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Authors of study showing benefits of ‘gender-affirming’ treatment issue ‘correction,’ admit they’re wrong

The authors now say that gender-confused people who undergo ‘gender-reassignment’ surgery are more likely to be treated for anxiety disorders than those who don’t have such surgery.
Tue Aug 4, 2020 - 7:08 pm EST
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August 4, 2020 (LifeSiteNews) — The authors of a study who claimed “gender-reassignment” procedures brought mental health benefits issued a correction to their 2019 findings, admitting that those who have had “gender-reassignment” surgery “were more likely to be treated for anxiety disorders.”

The study, published October 4, 2019 in the American Journal of Psychiatry, purported to show that “gender-affirmation” treatment improves transgender mental health. The study utilized data from the Swedish Total Population Register, with information from more than 9.7 million Swedes, or about 95 percent of the country.

The claimed findings from the study led to headlines in mainstream media outlets proclaiming things like “Long-Term Mental Health Benefits of Gender-Affirming Surgery for Transgender Individuals” (American Psychiatric Association), “Sex-reassignment surgery yields long-term mental health benefits” (NBC News), and “Transgender surgery linked with better long-term mental health, study shows” (ABC News).  

But University of Texas sociology professor Mark Regneus pointed out last year that the study “found no mental health benefits for hormonal interventions in this population,” and the claim that “gender-reassignment” surgery helped mental health hinged on the outcomes of only three people -- from a total dataset of 9.7 million people.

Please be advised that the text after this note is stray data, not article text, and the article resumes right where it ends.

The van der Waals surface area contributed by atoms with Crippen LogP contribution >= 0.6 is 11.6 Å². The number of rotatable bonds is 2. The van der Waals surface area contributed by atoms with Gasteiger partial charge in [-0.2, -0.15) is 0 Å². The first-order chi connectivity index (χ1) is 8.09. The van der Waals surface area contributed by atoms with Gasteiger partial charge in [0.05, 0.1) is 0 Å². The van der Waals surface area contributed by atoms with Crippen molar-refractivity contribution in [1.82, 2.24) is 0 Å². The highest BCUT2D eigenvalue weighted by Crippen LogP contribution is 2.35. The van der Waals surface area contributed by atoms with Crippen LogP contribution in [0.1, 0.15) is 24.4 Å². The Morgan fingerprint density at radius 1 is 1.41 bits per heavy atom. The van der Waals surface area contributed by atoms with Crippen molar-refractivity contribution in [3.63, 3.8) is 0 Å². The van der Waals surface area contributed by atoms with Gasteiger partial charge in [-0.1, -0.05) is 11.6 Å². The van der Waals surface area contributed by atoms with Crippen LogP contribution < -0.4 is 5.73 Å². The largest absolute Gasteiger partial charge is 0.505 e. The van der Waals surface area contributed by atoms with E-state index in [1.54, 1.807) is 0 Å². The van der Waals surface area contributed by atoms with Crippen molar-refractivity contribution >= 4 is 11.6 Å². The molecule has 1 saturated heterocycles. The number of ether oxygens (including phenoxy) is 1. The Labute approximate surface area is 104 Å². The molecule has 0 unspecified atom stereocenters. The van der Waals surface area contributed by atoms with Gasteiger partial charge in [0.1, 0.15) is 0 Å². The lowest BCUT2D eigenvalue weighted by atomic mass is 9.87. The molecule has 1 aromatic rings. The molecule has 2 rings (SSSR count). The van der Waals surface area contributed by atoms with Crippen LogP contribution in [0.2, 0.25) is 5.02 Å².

The authors of the study have now conceded that “the results demonstrated no advantage of surgery in relation to subsequent mood or anxiety disorder-related health care.”

Moreover, the authors also note that gender-confused people who undergo “gender-reassignment” surgery are more likely to be treated for anxiety disorders than those who don’t have such surgery.

“Individuals diagnosed with gender incongruence who had received gender-affirming surgery were more likely to be treated for anxiety disorders compared with individuals diagnosed with gender incongruence who had not received gender-affirming surgery,” the correction read.

Writing at The Daily Signal, Dr. Ryan Anderson pointed out that such findings are consistent with previous studies in this area.

“It shouldn’t surprise us that the results of this most recent study — and its correction — show that hormonal and surgical transition procedures don’t bring the promised benefits,” Anderson wrote. 

“Even the Obama administration admitted that the best studies do not report improvement after reassignment surgery.”

Anderson cited a 2016 memo from the Centers for Medicare and Medicaid that stated “the four best designed and conducted studies that assessed quality of life before and after surgery using validated (albeit non-specific) psychometric studies did not demonstrate clinically significant changes or differences in psychometric test results after GRS (gender reassignment surgery).”

Anderson pointed out that the same Obama-era memo cited a 2011 Swedish study that identified significantly increased suicide rates among those who had “gender reassignment” surgery.

A range of scientific literature indicates that reinforcing a patient’s gender confusion often fails to prevent significant emotional harm up to and including attempted suicide (with or without surgery), because fixating on “gender affirmation” tends to distract from exploring other issues that may be the actual root of a patient’s mental or emotional unrest.

“Given all of these concerns, why the media celebration of the study? Why the ‘consensus’ among the medical elite that transitioning benefits patients? Why the claim that it’s the only acceptable treatment?” Anderson asked.

“Why are children being ‘transitioned’? And why are parents being told puberty-blocking drugs, cross-sex hormones, and surgeries are the only way to treat their children?”


  american journal of psychiatry, american psychiatric association, center for medicare and medicaid, gender confused, gender-reassignment surgery, mark regnerus, mental health, puberty blocking drugs, ryan anderson, suicide, transgender surgery

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